In case you thought Cheney might have secretly been consulting with Greenpeace, Human Rights Watch, and Amnesty International, have no fear. He was meeting with just who you thought he was: Exxon, Enron, British Petroleum, Duke Energy, and a Norquist/Gale Norton front group with ties to Abramoff.

Stop Worrying And Love The Bomb(s)

| Tue Jul. 17, 2007 3:43 PM EDT

Matt Yglesias points his readers in the direction of a truly frightening article in the July/August issue of the Atlantic. We would be remiss if we didn't do the same. The article, by Keir Leiber and Daryl Press, argues that the gap between Chinese and American nuclear capability has grown so much since the end of the Cold War that there would only be a very slim chance of China being able to respond to an American first strike. (The authors' original study, which they discussed extensively in Foreign Affairs over a year ago, argued that even the Russian nuclear arsenal would almost certainly be destroyed by an American first strike.)

If the authors are right, this means the end of "Mutually-Assured Destruction," or MAD. They remind us why that matters:

During the Cold War, MAD rendered the debate about the wisdom of nuclear primacy little more than a theoretical exercise. Now that MAD and the awkward equilibrium it maintained are about to be upset, the argument has become deadly serious. Hawks will undoubtedly see the advent of U.S. nuclear primacy as a positive development. For them, MAD was regrettable because it left the United States vulnerable to nuclear attack. With the passing of MAD, they argue, Washington will have what strategists refer to as "escalation dominance" — the ability to win a war at any level of violence — and will thus be better positioned to check the ambitions of dangerous states such as China, North Korea, and Iran.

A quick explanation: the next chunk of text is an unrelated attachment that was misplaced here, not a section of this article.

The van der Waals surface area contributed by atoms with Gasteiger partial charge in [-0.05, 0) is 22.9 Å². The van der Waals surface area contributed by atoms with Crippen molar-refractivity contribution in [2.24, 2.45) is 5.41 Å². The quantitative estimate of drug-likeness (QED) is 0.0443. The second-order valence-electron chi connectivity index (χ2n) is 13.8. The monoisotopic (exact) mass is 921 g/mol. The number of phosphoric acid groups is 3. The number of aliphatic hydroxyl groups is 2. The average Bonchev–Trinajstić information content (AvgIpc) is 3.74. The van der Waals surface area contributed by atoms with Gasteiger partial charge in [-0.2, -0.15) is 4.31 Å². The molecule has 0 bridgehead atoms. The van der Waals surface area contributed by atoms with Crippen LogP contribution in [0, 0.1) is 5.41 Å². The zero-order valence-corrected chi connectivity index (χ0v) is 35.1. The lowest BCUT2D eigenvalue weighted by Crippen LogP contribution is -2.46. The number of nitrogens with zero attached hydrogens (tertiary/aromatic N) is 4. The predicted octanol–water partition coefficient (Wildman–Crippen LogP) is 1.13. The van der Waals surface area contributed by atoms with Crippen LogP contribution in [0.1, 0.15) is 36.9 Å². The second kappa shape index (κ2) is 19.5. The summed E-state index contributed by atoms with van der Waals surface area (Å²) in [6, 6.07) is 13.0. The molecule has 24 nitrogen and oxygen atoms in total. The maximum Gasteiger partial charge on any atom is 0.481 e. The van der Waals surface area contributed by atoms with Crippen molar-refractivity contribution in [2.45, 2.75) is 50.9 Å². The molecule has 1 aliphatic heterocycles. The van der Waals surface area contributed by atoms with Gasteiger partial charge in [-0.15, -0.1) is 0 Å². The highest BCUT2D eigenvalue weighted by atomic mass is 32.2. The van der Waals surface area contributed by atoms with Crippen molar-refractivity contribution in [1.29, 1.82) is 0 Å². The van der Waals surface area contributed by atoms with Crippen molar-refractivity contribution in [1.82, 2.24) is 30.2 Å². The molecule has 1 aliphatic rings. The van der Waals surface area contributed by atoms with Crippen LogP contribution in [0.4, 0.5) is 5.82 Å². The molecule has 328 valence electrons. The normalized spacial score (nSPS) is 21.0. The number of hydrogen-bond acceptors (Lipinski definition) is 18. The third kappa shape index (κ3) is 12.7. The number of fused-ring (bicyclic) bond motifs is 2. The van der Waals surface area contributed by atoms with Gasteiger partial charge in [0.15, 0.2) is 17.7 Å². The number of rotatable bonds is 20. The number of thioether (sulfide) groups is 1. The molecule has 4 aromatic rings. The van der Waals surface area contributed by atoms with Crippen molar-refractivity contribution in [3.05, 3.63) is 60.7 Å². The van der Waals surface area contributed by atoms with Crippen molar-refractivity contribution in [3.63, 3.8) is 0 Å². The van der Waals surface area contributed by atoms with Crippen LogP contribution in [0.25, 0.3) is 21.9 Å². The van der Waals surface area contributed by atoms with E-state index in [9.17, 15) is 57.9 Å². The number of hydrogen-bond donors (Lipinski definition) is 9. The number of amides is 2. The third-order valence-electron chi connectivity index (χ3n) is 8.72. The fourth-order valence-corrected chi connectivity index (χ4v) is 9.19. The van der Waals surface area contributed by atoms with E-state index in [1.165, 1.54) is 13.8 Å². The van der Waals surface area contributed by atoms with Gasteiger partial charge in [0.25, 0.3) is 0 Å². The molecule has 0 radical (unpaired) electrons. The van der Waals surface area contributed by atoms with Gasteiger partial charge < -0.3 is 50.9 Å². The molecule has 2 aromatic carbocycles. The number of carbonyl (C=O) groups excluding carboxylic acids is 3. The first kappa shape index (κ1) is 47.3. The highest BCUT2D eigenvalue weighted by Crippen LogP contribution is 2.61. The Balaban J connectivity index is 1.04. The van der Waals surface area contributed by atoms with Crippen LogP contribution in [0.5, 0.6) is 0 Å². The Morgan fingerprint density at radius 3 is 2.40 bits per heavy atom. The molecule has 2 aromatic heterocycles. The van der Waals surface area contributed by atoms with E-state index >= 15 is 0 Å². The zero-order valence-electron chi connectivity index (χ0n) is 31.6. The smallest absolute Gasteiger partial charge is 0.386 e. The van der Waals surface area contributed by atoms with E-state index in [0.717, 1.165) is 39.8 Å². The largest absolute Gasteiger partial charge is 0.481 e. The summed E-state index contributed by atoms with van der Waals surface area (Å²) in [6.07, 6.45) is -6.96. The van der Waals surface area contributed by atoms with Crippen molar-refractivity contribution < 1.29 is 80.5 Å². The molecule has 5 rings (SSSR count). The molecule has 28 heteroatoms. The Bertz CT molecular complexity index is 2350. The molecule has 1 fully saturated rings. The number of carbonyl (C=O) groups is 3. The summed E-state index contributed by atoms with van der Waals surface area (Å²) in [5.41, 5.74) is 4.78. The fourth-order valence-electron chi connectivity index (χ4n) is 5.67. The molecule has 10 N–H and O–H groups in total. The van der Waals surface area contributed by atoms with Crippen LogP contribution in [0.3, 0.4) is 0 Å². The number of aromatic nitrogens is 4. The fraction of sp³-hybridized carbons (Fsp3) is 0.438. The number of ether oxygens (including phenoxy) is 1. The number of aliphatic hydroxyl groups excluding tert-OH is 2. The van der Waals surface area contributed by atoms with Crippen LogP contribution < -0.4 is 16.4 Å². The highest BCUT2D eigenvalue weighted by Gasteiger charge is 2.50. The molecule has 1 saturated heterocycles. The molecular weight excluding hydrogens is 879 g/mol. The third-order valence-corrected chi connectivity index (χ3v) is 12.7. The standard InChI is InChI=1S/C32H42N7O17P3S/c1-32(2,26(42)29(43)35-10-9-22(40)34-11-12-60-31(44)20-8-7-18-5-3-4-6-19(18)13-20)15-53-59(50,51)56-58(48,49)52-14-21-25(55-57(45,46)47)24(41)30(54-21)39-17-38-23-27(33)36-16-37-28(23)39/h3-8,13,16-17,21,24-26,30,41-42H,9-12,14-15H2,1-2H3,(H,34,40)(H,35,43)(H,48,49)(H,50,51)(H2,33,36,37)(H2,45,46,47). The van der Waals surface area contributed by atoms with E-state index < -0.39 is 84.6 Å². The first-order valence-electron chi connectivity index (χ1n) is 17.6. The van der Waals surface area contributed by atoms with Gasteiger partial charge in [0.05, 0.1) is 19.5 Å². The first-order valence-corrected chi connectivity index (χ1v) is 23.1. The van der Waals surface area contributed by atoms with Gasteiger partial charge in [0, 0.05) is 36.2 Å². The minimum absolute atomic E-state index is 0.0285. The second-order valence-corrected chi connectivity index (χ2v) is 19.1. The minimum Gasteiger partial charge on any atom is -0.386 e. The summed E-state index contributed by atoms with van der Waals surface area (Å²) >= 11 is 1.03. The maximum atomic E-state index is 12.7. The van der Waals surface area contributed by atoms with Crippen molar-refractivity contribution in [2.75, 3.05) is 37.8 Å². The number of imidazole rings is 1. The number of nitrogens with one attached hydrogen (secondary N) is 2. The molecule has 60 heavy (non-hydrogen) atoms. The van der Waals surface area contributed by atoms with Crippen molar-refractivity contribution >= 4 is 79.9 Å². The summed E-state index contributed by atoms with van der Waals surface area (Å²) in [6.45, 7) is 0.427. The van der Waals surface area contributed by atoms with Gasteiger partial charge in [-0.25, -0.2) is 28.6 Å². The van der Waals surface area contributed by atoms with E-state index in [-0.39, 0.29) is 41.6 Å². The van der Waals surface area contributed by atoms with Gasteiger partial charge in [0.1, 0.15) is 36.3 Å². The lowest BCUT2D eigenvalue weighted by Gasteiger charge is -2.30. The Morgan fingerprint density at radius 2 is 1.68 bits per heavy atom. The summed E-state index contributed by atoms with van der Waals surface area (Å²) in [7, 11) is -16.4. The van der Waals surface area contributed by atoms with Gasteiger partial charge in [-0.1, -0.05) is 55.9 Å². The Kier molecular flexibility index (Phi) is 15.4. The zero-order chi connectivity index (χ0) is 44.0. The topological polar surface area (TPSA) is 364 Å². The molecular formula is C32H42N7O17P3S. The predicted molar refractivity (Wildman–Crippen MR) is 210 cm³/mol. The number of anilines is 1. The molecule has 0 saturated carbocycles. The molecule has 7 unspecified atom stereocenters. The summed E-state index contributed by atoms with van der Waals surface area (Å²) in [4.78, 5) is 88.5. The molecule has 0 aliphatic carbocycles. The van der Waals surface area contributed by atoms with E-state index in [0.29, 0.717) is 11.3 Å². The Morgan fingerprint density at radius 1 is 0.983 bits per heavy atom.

We're still fighting a conventional "pre-emptive war" that began over four years ago. If the hawks want to turn their pre-emptive wars nuclear, they can do so without fear of retaliation.

— Nick Baumann

The Leader of the GOP Field is... Hilarious

| Tue Jul. 17, 2007 3:12 PM EDT

I know people hate horserace coverage of the candidates. I know they'd rather see serious issue discussions than polls and makeup scandals. But sometimes there's a punchline just sitting there.

From a new AP/Ipsos poll:

Hillary Clinton 36%
Barack Obama 20%
Al Gore 15%
Other/None/Don't Know 13%
John Edwards 11%
Bill Richardson 2%
Joe Biden 2%

Other/None/Don't Know 25%
Rudy Giuliani 21%
Fred Thompson 19%
John McCain 15%
Mitt Romney 11%
Newt Gingrich 5%
Mike Huckabee 3%

And that's with Thompson and Gingrich in the race. There is no "other" left!

Waxman: White House Politicization "More Widespread Than Previously Known"

| Tue Jul. 17, 2007 3:01 PM EDT

"I took an oath to the president, and I take that oath very seriously." So said former White House political director Sara Taylor during an appearance before the Senate Judiciary Committee last week, a statement she later retracted after Senator Patrick Leahy pointed out that she had actually sworn on oath to the Constitution, not to the commander-in-chief. Yet Taylor's gaffe was actually quite revealing—another sign that the Bush administration's political appointees often place loyalty to president and party above all else, which goes a long way toward explaining why partisan politics has permeated even the most remote corners of the federal bureaucracy.

While there's already a sizable body of evidence to suggest that the White House has presided over an unprecedented wave of politicization, Henry Waxman's Committee on Oversight and Government Reform reported today that the adminstration's "efforts to politicize the activities of federal agencies may be more widespread than previously known."